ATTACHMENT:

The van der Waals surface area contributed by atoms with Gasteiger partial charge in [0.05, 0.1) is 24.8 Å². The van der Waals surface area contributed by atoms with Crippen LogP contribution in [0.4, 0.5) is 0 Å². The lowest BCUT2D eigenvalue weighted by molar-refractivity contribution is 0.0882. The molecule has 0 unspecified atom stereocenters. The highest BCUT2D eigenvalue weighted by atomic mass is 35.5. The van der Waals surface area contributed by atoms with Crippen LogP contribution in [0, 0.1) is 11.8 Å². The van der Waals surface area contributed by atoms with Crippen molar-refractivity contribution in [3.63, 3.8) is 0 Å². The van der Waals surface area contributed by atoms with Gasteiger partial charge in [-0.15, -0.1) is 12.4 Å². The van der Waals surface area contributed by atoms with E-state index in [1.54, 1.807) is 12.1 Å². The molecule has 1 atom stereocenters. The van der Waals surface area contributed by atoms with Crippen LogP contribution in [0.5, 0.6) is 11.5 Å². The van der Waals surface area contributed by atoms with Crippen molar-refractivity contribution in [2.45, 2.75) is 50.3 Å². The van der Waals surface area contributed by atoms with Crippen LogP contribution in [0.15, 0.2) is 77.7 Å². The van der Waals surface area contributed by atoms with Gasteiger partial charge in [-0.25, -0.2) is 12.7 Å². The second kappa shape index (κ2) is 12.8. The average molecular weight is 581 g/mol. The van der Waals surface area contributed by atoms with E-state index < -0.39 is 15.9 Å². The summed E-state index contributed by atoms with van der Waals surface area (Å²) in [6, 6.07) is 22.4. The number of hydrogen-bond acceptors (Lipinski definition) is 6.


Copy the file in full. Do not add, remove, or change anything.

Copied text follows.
The van der Waals surface area contributed by atoms with Gasteiger partial charge in [0.05, 0.1) is 24.8 Å². The van der Waals surface area contributed by atoms with Crippen LogP contribution in [0.4, 0.5) is 0 Å². The lowest BCUT2D eigenvalue weighted by molar-refractivity contribution is 0.0882. The molecule has 0 unspecified atom stereocenters. The highest BCUT2D eigenvalue weighted by atomic mass is 35.5. The van der Waals surface area contributed by atoms with Crippen LogP contribution in [0, 0.1) is 11.8 Å². The van der Waals surface area contributed by atoms with Crippen molar-refractivity contribution in [3.63, 3.8) is 0 Å². The van der Waals surface area contributed by atoms with Gasteiger partial charge in [-0.15, -0.1) is 12.4 Å². The van der Waals surface area contributed by atoms with E-state index in [1.54, 1.807) is 12.1 Å². The molecule has 1 atom stereocenters. The van der Waals surface area contributed by atoms with Crippen LogP contribution in [0.5, 0.6) is 11.5 Å². The van der Waals surface area contributed by atoms with Crippen molar-refractivity contribution in [2.45, 2.75) is 50.3 Å². The van der Waals surface area contributed by atoms with Crippen LogP contribution in [0.15, 0.2) is 77.7 Å². The van der Waals surface area contributed by atoms with Gasteiger partial charge in [-0.25, -0.2) is 12.7 Å². The second kappa shape index (κ2) is 12.8. The average molecular weight is 581 g/mol. The van der Waals surface area contributed by atoms with E-state index < -0.39 is 15.9 Å². The summed E-state index contributed by atoms with van der Waals surface area (Å²) in [6, 6.07) is 22.4. The number of hydrogen-bond acceptors (Lipinski definition) is 6.